We woke up in Brussels and plowed out of town to tour Battle of the Bulge battlegrounds. We made first for La Gleize, which was the northernmost point the German army made it into Belgium during their surprise counterattack during Christmas of 1944. We were navigating the relatively tiny country roads on either side of interstate E25 all day - without GPS, mind you - and so we took our time and got a little lost en route to La Gleize, but saw a whole lot of Belgian countryside in the meantime. We had lunch in the village of Stoumont, La Gleize's neighbor, because it had a tourism bureau where we were finally able to get real directions to our destination. When we made it to La Gleize, we found the Koenigstiger Tiger II tank that the German commander Piper had left behind in his hasty retreat as the Allies started to repel the German counterattack. We decided that the museum there wasn't really worth it, so we decided to wait for a museum until we got to the bigger and better one in La Roche en Ardennes, our next stop.
La Roche en Ardennes was a bigger town in the Ardennes forest that swapped hands numerous times during the liberation of Belgium and the Battle of the Bulge later in 1944. It was a quiet resort town that had a beautiful river running through it and a medieval castle on the hillside (that was conveniently placed for German snipers to use during the two times the Allies had to push through the town). We went to the Battle of the Bulge 1944 Museum there, which was actually pretty good, and then stopped by the castle on the way out for some pictures.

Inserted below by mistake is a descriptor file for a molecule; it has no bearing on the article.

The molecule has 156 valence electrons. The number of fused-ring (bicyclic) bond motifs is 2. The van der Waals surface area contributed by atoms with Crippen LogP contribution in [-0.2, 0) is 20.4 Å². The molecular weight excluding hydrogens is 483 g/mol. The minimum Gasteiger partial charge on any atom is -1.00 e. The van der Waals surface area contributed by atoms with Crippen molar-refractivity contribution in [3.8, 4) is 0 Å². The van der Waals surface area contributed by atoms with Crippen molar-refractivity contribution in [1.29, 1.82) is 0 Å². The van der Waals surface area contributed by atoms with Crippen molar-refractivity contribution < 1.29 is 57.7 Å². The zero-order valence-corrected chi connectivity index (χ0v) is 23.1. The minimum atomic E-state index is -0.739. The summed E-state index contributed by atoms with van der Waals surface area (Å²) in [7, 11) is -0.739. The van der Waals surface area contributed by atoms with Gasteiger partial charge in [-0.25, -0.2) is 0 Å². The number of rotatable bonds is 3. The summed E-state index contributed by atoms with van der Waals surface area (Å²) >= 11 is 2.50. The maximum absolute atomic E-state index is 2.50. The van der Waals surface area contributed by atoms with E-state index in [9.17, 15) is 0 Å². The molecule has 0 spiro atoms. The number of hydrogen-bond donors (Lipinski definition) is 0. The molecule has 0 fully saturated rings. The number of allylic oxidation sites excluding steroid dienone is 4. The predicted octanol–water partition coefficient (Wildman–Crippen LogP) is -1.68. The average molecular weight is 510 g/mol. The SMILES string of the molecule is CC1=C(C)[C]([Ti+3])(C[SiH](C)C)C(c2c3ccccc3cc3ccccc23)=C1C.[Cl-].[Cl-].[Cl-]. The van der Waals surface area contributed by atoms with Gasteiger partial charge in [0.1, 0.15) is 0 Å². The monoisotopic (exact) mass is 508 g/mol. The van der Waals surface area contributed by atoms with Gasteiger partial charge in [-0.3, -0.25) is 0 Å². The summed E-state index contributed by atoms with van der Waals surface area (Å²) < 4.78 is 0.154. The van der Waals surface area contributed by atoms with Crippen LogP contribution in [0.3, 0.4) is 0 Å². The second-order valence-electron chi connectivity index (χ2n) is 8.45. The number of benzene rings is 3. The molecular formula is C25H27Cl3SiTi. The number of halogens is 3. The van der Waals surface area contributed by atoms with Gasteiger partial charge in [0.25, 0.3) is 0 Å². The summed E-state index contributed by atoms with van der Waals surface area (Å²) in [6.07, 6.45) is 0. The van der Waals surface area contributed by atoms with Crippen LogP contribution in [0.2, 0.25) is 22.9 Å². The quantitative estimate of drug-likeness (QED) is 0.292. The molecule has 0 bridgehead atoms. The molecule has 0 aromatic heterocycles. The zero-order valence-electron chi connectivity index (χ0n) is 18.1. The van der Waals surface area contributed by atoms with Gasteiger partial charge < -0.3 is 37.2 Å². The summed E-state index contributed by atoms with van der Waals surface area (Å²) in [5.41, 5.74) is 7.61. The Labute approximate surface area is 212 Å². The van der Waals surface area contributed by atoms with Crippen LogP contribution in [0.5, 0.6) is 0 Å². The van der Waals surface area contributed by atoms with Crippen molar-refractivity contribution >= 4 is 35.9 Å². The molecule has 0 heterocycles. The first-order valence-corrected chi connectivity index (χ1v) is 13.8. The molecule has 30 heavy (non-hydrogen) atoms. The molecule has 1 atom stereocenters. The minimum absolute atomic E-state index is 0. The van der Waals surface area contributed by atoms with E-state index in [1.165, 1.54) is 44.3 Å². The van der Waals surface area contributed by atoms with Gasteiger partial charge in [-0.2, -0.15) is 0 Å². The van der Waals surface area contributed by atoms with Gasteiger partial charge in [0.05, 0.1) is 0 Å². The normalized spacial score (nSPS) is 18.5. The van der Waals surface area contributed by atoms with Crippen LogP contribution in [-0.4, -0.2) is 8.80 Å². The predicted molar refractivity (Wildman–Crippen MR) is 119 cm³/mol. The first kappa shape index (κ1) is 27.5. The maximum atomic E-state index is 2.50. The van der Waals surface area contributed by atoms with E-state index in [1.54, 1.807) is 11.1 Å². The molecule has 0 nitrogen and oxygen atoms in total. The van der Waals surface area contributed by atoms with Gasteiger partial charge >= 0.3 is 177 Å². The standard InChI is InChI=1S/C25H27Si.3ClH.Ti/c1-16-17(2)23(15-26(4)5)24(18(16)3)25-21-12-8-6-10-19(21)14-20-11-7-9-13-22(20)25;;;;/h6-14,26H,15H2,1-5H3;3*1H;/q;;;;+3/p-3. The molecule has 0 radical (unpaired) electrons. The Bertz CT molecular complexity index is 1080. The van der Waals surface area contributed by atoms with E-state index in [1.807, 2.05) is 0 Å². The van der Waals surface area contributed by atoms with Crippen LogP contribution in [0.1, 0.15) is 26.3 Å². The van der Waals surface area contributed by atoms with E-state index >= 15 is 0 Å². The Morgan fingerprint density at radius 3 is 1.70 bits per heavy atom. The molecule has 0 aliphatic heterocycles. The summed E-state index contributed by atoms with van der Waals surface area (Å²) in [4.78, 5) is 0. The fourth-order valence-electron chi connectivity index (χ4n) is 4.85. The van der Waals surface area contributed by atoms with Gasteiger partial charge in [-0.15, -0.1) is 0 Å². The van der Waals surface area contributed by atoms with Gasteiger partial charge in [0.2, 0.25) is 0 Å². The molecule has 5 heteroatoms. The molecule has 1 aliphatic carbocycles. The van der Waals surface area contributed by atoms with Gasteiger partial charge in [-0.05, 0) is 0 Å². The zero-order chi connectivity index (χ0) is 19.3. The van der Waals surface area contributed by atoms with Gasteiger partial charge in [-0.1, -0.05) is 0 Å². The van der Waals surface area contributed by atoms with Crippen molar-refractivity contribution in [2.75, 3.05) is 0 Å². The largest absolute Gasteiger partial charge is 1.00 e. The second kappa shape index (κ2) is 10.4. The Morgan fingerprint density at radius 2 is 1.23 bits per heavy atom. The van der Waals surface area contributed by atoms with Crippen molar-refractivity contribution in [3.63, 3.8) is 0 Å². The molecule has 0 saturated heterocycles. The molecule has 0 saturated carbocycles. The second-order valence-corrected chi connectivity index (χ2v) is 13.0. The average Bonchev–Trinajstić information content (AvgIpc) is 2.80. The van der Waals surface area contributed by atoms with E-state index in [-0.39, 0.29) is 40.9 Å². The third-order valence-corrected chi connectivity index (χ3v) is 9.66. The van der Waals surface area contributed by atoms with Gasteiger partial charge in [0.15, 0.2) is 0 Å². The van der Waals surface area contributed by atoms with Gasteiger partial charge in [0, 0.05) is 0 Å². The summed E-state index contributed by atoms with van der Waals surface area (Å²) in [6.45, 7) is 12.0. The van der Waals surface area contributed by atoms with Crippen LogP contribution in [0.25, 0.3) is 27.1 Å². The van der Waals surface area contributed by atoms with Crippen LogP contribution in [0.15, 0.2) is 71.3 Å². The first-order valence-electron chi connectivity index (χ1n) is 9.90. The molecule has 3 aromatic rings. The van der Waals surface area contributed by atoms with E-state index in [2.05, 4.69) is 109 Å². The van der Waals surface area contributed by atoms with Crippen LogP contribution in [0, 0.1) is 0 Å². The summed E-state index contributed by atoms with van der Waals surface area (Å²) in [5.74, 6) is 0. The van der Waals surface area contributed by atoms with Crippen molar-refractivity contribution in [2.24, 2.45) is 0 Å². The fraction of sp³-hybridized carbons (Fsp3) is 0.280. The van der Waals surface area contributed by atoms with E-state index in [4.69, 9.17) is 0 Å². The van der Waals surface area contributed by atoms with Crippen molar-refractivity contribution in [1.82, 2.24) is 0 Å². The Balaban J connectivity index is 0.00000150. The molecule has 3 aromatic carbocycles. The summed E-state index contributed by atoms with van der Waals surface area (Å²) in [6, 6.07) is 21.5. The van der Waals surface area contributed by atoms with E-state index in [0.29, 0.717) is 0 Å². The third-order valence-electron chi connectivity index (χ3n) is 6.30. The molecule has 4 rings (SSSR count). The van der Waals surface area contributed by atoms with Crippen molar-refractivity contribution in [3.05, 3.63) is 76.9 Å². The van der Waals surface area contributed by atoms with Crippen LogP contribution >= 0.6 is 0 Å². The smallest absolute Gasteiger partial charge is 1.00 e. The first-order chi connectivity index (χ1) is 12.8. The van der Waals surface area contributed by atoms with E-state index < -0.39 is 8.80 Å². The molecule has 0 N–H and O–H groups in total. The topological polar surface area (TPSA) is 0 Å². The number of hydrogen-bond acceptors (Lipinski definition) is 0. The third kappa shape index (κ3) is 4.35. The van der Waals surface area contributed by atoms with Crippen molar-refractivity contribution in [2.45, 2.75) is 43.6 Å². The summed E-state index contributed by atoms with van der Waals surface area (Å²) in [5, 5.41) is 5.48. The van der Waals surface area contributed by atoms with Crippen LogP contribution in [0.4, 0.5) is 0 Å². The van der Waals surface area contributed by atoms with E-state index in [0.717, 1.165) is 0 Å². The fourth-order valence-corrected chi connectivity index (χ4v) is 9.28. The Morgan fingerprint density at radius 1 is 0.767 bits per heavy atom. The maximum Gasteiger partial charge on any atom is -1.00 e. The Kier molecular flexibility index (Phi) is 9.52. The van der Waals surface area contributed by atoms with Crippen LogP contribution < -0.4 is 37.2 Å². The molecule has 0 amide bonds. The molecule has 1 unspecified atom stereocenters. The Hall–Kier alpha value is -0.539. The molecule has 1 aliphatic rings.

The capstone destination for our Battle of the Bulge tour was Bastogne, the town that the Germans completely encircled and was held only by the determination and grit of the 101st Airborne Division and, specifically, Easy Company (the one featured in Band of Brothers). We went first to the Woods of Peace, which is a monument located northeast of the town, right where Easy Company was encircled. The woods were dedicated just five or six years ago, when all Battle of the Bulge veterans were invited back to Belgium. Anyone in attendance had a tree dedicated to them. We spent a little while walking through the forest there before we headed back toward Bastogne to stop at the Mardasson monument, which is the overarching Battle of the Bulge monument built in the 1950s to commemorate all the Americans that died liberating Belgium.
After Bastogne, we drove the hour or so into the nation of Luxembourg and checked into a hotel in the capital city there. We walked across the town to have dinner in an outdoor piazza and then retired for the night to get ready for our last day of our tour: into Eastern France and then into Frankfurt for the night.